However, making all of this even more complicated, the students in the video have misconceptions that might not have been immediately obvious on a test. The student that is shown the most probably could have gotten through on a multiple choice, and maybe even a short answer, test just fine because her misunderstanding was nuanced. To bring this home, for example, if I had asked ParentX’s student to describe the initial evidence of HIV infection, he probably could have given a fine description. If I had asked what kind of long-term complications are associated with AIDS, he could have written “death” and been correct (although I would have taken points off for lack of elaboration or evidence of clear understanding, he wouldn’t have gotten it wrong, and so probably would not have correct his misunderstanding).
This is all to say that really good tests are hard to write. There is just so much content that is covered in a classroom and in textbooks that it is literally impossible to test everything that is important. (This mirrors the arguments around standardized testing directly, but I’ll restrain myself from going into that here!)
Really good classroom activities can often provide a more nuanced understanding of a student’s knowledge and mental models, but are often time consuming when there is more new material that needs to be presented rather than doing activities around older material. In my not-for-credit classes I generally do not give tests, but rely on discussions and activities and exercises that the students enjoy participating in (because if they’re not learning and enjoying themselves, I have completely lost them!). In my for-credit classes I am generally required to give tests, although I would prefer to run them more like my not-for-credit classes.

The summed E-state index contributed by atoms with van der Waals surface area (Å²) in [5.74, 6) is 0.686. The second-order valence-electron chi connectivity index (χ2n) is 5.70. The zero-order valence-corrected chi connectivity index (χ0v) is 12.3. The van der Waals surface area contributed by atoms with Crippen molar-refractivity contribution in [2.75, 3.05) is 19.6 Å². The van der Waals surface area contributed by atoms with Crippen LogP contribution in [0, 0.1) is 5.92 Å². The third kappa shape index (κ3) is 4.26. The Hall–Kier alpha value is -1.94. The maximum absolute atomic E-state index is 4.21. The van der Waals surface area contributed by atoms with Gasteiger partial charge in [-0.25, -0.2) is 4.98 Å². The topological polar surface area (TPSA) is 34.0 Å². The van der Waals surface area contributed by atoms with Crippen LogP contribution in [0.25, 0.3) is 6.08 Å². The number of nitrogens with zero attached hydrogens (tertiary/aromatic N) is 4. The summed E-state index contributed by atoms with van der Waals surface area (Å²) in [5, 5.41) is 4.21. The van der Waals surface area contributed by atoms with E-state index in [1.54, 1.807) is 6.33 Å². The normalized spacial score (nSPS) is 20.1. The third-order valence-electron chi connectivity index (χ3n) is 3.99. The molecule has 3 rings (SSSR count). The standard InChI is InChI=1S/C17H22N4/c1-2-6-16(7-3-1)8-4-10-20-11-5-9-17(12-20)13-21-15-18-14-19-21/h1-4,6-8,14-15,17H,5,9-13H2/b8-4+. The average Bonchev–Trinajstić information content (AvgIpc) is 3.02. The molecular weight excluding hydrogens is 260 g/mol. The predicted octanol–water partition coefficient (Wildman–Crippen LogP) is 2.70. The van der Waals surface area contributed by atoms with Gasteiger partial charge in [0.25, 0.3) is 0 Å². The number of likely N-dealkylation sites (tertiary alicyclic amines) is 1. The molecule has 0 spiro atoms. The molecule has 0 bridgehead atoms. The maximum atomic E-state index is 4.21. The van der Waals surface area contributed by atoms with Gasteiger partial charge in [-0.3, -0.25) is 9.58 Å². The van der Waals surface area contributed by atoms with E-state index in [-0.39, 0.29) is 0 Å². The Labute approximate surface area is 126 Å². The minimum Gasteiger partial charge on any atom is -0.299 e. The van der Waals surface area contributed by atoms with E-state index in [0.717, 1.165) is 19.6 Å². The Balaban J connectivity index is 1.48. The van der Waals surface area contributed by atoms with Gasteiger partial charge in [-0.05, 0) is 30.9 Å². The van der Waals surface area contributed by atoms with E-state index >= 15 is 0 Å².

I could go on at some length about these issues (and I do in my educational psychology classes!), because cognition and effective curriculum is really my second love after sex ed. Writing sex ed curriculum is fabulously fun stuff, coupling the nuances of how people learn with the critical information and skills that high quality sex education needs to provide.
I trust that Karen fully understands that I was in no way intending to malign her teaching, but that my child’s misunderstanding was a result of that child’s brain functions. This was neither good nor bad, just ineffective in this case.
The next morning my child spoke to my spouse about this, which tells me it is in some way meaningful. But, the funny thing was that the new interpretation of the information was not quite right either. I have yet to re-address this, but knowing that Karen will, I think I’ll hold off.
This talking with our kids in an open, honest and intelligent way is FUN!
This is a wonderful discussion, relevant to training and workshops that I give to adults. I appreciate the topic, Karen! I am close to joining the ASTD, the american Society for Training and Development, to help me with these issues. I’m not up to a Ph.D, but I’m up to learning more about this, so I can be more effective.